At the beginning of a new product development phase, consider whether it might be more efficient to outsource specific components or even a fully integrated liquid-handling system. In addition to enhancing the performance of your automated liquid handling platform, you can save significantly on development costs and speed up time to market by working with an OEM partner that offers:
established performance specifications
off-the-shelf liquid handling components or customized configurations
pre-tested liquid handling modules
expertise in liquid handling and automation
components and liquid handling automation developed for a variety of markets (e.g. IVD, EU-RoHS, etc.)
Combining this technology-focused bottom-up assessment with a top-down feature-focused approach enables you to best determine how to leverage your existing resources to the maximum extent, and take full advantage of the cost and time efficiencies that a liquid handling OEM partnership can bring.
When is it time to consider finding an OEM partner for your liquid handling components?
When you need your team to focus on their specialized expertise
When you need a component or a customized configuration quickly
When you need a component that is ready to integrate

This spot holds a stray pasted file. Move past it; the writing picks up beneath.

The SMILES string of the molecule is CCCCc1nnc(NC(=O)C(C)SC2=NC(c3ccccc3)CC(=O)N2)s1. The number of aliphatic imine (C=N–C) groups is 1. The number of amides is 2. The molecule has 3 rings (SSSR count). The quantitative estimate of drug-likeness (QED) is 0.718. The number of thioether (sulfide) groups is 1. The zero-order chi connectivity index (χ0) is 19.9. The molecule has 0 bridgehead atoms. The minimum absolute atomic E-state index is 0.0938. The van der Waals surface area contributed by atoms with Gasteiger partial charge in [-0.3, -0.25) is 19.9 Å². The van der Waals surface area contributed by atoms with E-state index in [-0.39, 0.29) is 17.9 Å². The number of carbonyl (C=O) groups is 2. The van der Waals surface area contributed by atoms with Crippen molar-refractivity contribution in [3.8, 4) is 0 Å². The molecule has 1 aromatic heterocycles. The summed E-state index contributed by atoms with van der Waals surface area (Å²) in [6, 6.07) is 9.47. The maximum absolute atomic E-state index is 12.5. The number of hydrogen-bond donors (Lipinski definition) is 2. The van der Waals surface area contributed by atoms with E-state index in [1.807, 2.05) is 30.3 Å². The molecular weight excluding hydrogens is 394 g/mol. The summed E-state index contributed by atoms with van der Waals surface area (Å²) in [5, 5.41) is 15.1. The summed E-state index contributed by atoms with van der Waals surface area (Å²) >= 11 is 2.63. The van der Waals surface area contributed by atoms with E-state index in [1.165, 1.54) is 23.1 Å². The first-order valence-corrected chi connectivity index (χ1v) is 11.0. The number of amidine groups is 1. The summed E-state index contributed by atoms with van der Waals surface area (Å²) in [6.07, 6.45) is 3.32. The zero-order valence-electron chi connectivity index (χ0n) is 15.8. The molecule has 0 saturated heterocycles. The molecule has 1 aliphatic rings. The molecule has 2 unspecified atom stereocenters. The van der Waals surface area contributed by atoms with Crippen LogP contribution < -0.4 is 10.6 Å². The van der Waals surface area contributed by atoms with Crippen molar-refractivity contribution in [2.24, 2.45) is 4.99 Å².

When you need a component or customized configuration that is already designed and tested under stringent quality system standards
When you need a component or customized configuration that is documented and pre-verified
When you need a componentor customized configuration that is already safety tested
When you need to minimize your life-cycle management burden
When you need to reduce regulatory compliance complications
The best liquid handling OEM supplier is a partner
Unlike a one-time product purchase, the most effective outsourcing strategy becomes a long-term partnership. A vital element in your choice of an OEM supplier is how they will support your product development beyond simply supplying components. The best liquid handling components supplier will collaborate with you to provide exactly what you need, when you need it. You should be able to trust your liquid handling OEM supplier to always deliver the highest standards of support, expertise, collaboration, and ownership for the lifetime of your project and product.
Strategic OEM outsourcing accelerates time to market
An effective OEM outsourcing strategy executed with the right liquid handling OEM partner results in the best product for your customers and the most efficient use of your resources. It ultimately results in one overarching benefit: getting your liquid handling automation systems to market faster.
Learn more about how Tecan Partnering can help you reduce time-to-market in your development projects.
About the author
Claudio Bui is the Head of Product Concepts for the Partnering Business in the Components Marketing Team. The primary function of his team is to work closely with customers to develop new concepts and proposals based on a thorough analysis of their specific requirements. Claudio started at Tecan in 1990 in R&D developing Components and has been involved in the development of a number of small laboratory instruments. In 2005, he joined the Marketing team.